Though Guillon said the company would offer customers everywhere a consistent retail experience, he acknowledged the increasingly important role of the Chinese male consumer, who tends to spend heavily on accessories. To that end, Mulberry recently hired a dedicated designer for men’s accessories.
“In women’s accessories, there are lots and lots of choices,” said Hill, who indicated that future men’s accessories would see more use of gunmetal and silver hardware, instead of just antique brass. “We want to make it the same for men. We’re really expanding the breadth.”
“Azzedine has been one of the biggest influences in my life. He has always been such a strong, loving, fatherly figure to me. I call him Papa. His designs are indescribably unique, they are pieces of art. He knew how to make the female form look its loveliest. I have so many memories of him; my favorite might be during my first show with him in Paris. He liked me and he wanted to help me get more work. He called all his friends at Kenzo and Comme des Garcons, and asked them to book me. They said, ‘But she can’t walk!’ And he said, ‘but she has such a great ass!' His friendship and support has been the great privilege of my career. I can't imagine life without him. Repose en paix mon Papa.” - @stephanieseymour tells @wwd. #wwdfashion (📷: @steveeichner) #alaia #azzedinealaia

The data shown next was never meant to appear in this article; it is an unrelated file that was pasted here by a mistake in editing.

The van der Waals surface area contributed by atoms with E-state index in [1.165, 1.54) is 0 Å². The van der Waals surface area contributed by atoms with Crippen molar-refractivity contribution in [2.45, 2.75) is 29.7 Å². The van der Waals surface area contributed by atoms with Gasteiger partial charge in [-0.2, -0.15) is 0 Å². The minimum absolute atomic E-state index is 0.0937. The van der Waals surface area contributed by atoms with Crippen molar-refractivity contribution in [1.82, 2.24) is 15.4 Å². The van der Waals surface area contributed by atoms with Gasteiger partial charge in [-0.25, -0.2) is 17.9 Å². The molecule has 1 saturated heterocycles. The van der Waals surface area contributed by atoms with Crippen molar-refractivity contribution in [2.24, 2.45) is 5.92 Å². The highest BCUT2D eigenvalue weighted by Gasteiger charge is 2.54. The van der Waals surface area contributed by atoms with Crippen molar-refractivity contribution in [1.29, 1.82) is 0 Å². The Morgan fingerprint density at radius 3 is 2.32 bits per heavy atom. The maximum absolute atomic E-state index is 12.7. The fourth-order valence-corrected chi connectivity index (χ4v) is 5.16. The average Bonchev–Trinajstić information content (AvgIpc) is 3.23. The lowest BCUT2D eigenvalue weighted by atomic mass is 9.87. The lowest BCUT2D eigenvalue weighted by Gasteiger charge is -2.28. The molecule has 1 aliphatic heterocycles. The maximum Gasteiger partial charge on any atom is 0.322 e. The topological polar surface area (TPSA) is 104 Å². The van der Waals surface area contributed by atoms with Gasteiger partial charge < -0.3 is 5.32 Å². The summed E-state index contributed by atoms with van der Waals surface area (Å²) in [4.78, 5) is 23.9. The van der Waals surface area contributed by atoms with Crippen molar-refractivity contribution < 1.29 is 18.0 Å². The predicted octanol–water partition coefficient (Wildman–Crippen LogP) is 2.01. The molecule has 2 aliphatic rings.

Azzedine Alaïa, flanked by two of his closest friends, models Stephanie Seymour and Naomi Campbell.
He designed Seymour’s dress for her 1995 wedding to Peter Brant, and treated Campbell (who famously called him Papa), like a daughter. For more on the legendary designer, tap the link in bio. #wwdfashion #alaia #azzedinealaia
Azzedine Alaïa's “I-did-it-my-way” ethos stood out starkly at a time when brands are experimenting with consumer-facing fashion shows, coed formats and trans-seasonal collections – anything to perk up lackluster sales of ready-to-wear in an age of Insta-everything. “It’s not creation anymore. This becomes a purely industrial approach,” the late designer told WWD in an interview last year. “But anyway, the rhythm of collections is so stupid. It’s unsustainable. There are too many collections.” Read more about the iconic designer’s life and work on wwd.com, link in bio. #wwdfashion #azzedinealaia (📷: @WWD Archive, 1986) #alaia
Sneaker reselling app @goat’s latest exhibit, "The Greatest: New York," tells the story of New York's sneaker culture. To celebrate the exhibit, an intimate crowd gathered on Thursday night at the pop-up gallery space, located at Platform in Culver City, to hear guest speaker and illustrator @esymai talk about her own rise in streetwear and women in the business. "For me I'm just someone who is creative. I like to create things," said Chang. #wwdfashion
Azzedine Alaïa, one of the most iconic couturiers of the modern era whose body-con designs defined Eighties fashion, has died in Paris. The diminutive Tunisian-born designer, known for his structured knitted dresses with fitted waists and impeccably cut, figure-hugging second skin silhouettes was deeply admired by his peers, and counted supermodel Naomi Campbell - his adoptive daughter - among his inner circle, one of a gang of glamazons including Farida Khelfa, Carla Bruni and Stephanie Seymour who became ambassadors of his style. (📷: Alexandre Guirkinger) #wwdblast